In this edition of 5 Things, Food Management highlights five things you may have missed recently about developments affecting onsite dining.
Here’s your list for today:
- Sodexo to move North American HQ to new facility in 2024
Sodexo has announced that it will be moving its North American headquarters in Maryland from its current location in Gaithersburg to a 276,000 sq.ft. building currently under construction in North Bethesda, where it will occupy 52,000 sq.ft. beginning in spring 2024. The 16-story building, which includes 9,600 sq.ft. of ground level retail and a rooftop conference center, will also house the new headquarters of Choice Hotels, which will occupy 105,000 sq.ft. after it moves in in late 2023. Sodexo’s North American headquarters has been in Gaithersburg since 1998.
Read more: Food service giant Sodexo moving headquarters to North Bethesda
- Universal free school meal initiative passes in Colorado
Colorado voters have approved Proposition FF that will provide the state’s students with free school meals regardless of family income. The initiative will establish and fund the Healthy School Meals for All Program while boosting taxes for households with incomes higher than $300,000 by curbing state income tax deductions.
Read more: Colorado Proposition FF: Universal free meals to students is now a reality with voters largely in favor
- University of Iowa pilots $1,000 grants to lure student workers to dining halls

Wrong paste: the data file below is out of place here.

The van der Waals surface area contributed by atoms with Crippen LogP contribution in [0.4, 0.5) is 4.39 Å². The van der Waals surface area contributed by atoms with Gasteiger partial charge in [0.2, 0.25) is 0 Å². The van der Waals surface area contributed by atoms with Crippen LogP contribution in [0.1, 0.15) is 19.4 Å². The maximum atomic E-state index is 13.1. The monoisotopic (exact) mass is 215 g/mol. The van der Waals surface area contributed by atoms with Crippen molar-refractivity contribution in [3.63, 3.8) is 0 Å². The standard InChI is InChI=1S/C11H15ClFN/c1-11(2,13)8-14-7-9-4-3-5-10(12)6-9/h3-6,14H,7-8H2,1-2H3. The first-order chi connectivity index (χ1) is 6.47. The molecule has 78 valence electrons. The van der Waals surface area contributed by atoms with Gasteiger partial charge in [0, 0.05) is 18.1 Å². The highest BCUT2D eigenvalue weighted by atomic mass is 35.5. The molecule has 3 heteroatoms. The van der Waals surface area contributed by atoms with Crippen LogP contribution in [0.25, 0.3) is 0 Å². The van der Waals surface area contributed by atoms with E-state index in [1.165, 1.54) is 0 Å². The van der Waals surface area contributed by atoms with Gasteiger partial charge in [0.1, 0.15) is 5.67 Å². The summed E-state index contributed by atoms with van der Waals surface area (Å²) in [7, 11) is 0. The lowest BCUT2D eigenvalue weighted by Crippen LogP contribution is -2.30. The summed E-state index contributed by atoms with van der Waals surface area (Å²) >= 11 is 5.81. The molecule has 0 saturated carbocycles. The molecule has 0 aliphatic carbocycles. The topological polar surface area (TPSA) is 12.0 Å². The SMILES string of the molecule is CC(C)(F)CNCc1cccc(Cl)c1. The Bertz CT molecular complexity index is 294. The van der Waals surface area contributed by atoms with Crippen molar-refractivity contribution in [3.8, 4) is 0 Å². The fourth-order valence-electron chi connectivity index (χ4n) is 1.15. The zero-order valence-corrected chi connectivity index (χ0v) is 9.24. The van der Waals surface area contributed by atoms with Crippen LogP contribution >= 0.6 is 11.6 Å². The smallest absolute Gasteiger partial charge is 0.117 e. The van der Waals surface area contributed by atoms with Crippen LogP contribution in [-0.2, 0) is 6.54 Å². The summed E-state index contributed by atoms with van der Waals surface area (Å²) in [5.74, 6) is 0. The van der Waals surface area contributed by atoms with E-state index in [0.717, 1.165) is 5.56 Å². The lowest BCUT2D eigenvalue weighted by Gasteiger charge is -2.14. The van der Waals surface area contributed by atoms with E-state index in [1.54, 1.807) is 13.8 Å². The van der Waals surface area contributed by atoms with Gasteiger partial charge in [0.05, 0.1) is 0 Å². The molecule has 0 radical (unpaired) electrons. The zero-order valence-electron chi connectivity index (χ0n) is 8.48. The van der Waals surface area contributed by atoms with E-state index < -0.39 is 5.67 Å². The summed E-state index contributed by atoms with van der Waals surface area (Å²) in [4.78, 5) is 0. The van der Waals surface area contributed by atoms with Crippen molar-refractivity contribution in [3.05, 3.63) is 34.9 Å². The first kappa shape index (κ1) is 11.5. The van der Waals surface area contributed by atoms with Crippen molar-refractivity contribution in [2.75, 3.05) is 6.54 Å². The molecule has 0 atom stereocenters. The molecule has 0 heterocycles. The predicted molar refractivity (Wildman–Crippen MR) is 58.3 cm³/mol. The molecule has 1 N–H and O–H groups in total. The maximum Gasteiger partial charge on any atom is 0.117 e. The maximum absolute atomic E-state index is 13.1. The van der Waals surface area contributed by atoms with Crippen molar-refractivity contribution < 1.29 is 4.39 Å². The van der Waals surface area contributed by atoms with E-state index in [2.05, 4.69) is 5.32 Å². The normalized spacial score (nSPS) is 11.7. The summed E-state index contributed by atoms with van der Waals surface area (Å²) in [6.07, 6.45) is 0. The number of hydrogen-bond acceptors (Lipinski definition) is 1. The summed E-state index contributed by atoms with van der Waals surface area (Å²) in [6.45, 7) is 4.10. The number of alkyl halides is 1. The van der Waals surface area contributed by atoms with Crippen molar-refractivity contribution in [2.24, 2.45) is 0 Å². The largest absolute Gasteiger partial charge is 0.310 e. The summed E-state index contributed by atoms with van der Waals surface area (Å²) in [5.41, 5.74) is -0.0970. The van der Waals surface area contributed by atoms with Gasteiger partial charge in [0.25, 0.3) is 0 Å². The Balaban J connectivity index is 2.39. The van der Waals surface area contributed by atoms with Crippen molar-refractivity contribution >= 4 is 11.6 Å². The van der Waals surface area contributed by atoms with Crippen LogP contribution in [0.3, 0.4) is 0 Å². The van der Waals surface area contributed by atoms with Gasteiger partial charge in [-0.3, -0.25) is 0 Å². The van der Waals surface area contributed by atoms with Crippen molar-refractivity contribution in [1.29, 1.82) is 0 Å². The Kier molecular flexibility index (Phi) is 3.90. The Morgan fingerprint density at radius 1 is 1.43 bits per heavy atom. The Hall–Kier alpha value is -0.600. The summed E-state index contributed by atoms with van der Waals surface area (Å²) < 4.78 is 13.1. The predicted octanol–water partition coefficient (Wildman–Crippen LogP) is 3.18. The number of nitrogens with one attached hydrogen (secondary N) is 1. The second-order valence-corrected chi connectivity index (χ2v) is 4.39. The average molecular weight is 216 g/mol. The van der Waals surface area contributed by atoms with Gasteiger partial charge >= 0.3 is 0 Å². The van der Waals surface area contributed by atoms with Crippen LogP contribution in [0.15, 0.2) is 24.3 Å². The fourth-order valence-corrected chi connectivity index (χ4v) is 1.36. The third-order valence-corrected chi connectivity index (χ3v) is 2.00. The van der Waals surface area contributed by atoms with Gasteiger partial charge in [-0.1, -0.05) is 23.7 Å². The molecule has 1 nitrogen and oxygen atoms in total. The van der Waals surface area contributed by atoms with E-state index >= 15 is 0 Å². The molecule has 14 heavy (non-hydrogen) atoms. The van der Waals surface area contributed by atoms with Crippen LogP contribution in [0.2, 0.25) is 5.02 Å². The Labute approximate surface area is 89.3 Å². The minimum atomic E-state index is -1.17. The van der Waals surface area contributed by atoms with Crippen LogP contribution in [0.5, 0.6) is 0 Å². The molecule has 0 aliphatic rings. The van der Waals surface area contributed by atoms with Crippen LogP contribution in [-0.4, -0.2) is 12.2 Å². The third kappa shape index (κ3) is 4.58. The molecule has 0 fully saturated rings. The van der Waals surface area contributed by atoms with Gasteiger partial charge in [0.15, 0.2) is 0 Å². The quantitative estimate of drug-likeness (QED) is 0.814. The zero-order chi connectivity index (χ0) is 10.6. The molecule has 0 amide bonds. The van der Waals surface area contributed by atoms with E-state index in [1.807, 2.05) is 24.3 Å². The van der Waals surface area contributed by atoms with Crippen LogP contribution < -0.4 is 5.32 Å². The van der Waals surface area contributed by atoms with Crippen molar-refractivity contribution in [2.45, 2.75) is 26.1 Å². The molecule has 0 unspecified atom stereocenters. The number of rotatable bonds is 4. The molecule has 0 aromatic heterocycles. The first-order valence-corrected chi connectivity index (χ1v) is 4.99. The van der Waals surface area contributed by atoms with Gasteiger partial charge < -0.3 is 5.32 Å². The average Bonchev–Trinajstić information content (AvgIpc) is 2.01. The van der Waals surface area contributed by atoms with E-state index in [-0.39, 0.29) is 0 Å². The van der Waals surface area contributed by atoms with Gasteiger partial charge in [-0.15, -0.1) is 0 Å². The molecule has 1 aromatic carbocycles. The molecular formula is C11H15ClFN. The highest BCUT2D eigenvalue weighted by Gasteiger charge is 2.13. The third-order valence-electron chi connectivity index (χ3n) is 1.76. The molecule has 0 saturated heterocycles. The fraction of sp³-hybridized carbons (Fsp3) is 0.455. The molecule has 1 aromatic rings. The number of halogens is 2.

University of Iowa Housing and Dining has launched a pilot program to award new dining hall associates a $1,000 grant to increase the number of student workers on campus. Director of University Dining Jill Irvin said students will receive the bonus after working during both the fall and spring semesters. “This is a pilot program so we’re just trying it out to see if this works," she said. “We have 125 students signed up for it, so I would say it is quite successful.”
Read more: UI work grant incentivizes dining hall employment
- Chicago school was recently unable to feed all students due to staff shortage
Principal Rickey Harris of Whitney Young Magnet High School in Chicago recently revealed at a local school council meeting that cafeteria staff were unable to feed all students one day because three out of the five cafeteria workers had unexpectedly called off, leaving two workers to prep and cook the school’s lunch with no backup on a rainy day when most students chose to eat in the school cafeteria rather than leaving campus. When a school is short-staffed, the district sends employees from a citywide pool, or the operations teams or the food service managers provide on-site support to ensure meals are served. It’s not known if the citywide pool was contacted to help with the one-day staff shortage at Whitney Young.
Read more: Lunch Staff Shortages Persist At CPS As One Of Its Top Schools Is Unable To Feed All Students For First Time
- Panera looks to expand in cities and non-traditional locations like hospitals and universities
Fast casual chain Panera Bread, long concentrated in the suburbs, is making a move into urban centers by opening two new smaller café formats in New York City, including a pickup-only Panera To-Go location with no seating in Union Square and an outlet in the Hearst Building that is 40% smaller than the average Panera café and designed toward to go-customers with dedicated shelves for rapid pickup, a digital menu, tracking screen technology with detailed order statuses and very limited seating. For 2023, the company has a pipeline of cities they want to expand in using its new formats, along with a series of non-traditional locations in places like hospitals and universities.
Read more: Panera Bread is opening its first digital and to-go stores in New York
Bonus: What’s new at NBA and NHL arenas, Part 1
Contact Mike Buzalka at [email protected]